Tuesday, March 29, 2016

Guest Writer--Amy Halloran--Troy, New York

This week guest blogger Amy Halloran from Troy, New York….expert on grains, breads, baking and making pancakes. In today's essay Amy shares what she's learning about relationships:

For a long time I thought that asking was the most important part of getting what I need. If I could identify and articulate what was wrong or what I lacked, then someone would fill in my blanks. If I told my husband that I needed more affection, or help keeping the kitchen clean, I assumed he would work toward fulfilling my request. 

This thinking extended to all my relationships. I need to see you more, I told my sister, and she didn't argue. She agreed. But neither of us made a dedicated plan to make that happen. So we still didn’t, and don't, see each other enough.

I stated my needs and thought my problems were solved. That’s not how things work. Well, maybe they would if I were a queen, and had a royal court to do my bidding. But here in the real world, relationships are dynamic, and require give and take, two parties discussing their ideas and feelings and trying to learn how to dance to a song that you’re writing together. This is awkward and none of us are skilled at the steps, or know the tune. Not even if we’re very familiar to each other. 

 My sister and I grew up in the same family, and my husband and I shared a vision for a life together that was so strong we pursued it like a mountain we had to climb. Given the circumstances, I should be able to communicate easily and well with these two people, and yet I am learning, always learning how to be and work together with them. As much as we share, we are very distinct. Crossing the gulf between two people, any two people, is tough. Why did I think it would be easy?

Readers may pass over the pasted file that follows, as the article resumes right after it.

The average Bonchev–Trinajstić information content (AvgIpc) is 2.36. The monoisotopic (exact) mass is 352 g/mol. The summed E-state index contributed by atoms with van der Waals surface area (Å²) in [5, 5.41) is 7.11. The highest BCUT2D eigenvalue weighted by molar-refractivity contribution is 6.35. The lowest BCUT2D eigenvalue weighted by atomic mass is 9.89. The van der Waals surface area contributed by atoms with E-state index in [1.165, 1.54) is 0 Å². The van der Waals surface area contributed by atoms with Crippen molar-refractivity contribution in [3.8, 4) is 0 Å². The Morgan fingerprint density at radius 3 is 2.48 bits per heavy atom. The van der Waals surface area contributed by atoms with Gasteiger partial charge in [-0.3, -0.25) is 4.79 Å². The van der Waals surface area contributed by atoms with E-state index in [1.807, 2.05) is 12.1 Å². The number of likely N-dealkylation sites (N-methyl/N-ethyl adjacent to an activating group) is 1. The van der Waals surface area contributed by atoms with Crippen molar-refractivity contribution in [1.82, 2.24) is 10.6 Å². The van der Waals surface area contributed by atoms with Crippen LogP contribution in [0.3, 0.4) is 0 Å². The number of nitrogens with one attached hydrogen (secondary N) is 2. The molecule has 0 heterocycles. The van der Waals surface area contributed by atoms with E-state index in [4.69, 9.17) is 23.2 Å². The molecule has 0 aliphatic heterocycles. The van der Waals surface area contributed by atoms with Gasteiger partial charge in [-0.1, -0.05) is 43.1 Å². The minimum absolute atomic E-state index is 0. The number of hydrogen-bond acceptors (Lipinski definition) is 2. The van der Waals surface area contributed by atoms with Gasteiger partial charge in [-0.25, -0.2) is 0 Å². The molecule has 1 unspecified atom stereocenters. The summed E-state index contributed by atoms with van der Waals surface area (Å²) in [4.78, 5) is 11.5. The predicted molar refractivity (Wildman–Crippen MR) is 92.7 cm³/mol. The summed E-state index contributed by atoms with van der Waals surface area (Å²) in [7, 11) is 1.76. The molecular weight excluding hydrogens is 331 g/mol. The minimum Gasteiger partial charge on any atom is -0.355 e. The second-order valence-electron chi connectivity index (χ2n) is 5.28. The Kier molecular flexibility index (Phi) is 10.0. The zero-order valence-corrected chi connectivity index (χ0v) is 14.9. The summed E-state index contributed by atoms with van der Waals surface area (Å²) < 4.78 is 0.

One reason perhaps is linked to shopping. Consumer culture leads us to believe that we can make a list, and the store of the world will have the goods in stock. But only so many of our problems can be answered with a dollar. 

Relationships are not transactional. While I thought I was problem solving, all I was doing was making a shopping list. 

I think it’s important to note how consumer culture shapes us, regardless of family values. I grew up in a family that was not materialistic. Forcefully so. Once, I wrote a letter to my parents stating a series of inequities I observed. They didn’t treat us four kids the same – I liked math and was good, too good at measuring things, especially love. 

My dad took me out for the day to show that I mattered big to him.  We drove around, and visited my grandfather; help him with some things around his house. Did some other errands. One of our stops was a flea market, and I thought my father would buy me the easy bake oven that I craved. But our expedition was about time together, not things.  

I was a heavy user of the real oven and had been for a long time, so my dad didn’t want to get me the pink plastic thing which would require a steady stream of silly boxes of cakes. He also was demonstrating that love was not stuff. The lesson didn’t quite take. But I understood what he was doing.

My parents’ examples couldn’t fight the impression I got from our environment, a realm that got even more of a consumer bent over the last 30 years. In America we can shop our way to better health, better spiritual lives, and of course better outfits.  All of this helped me function on a premise that I could make lists for my loved ones, as if I were shopping, and we needed more cinnamon or butter in the metaphoric house of our intersections. Then, I assumed they would give me the stuff that I wanted. This seemed reasonable, right? We were out of a supply, I noticed, so fetch it, please.

Yet was I ready to be the emotional store for the people I love as they ask for what they need? That's another series of thoughts to ponder!

There is more to connecting with others than making lists. We can’t just identify our bruised feelings and find gaps that we think people should fill with help. We need to work with other people to get what we need. Identification is just one step in the process. Have I learned this yet? No. But writing this essay is another attempt to teach myself a lesson. #

Amy Halloran is the author of:
The New Bread Basket--
How the New Crop of Grain Growers, Plant Breeders, Millers, Maltsters, Bakers, Brewers, and Local Food Activists Are Redefining Our Daily Loaf

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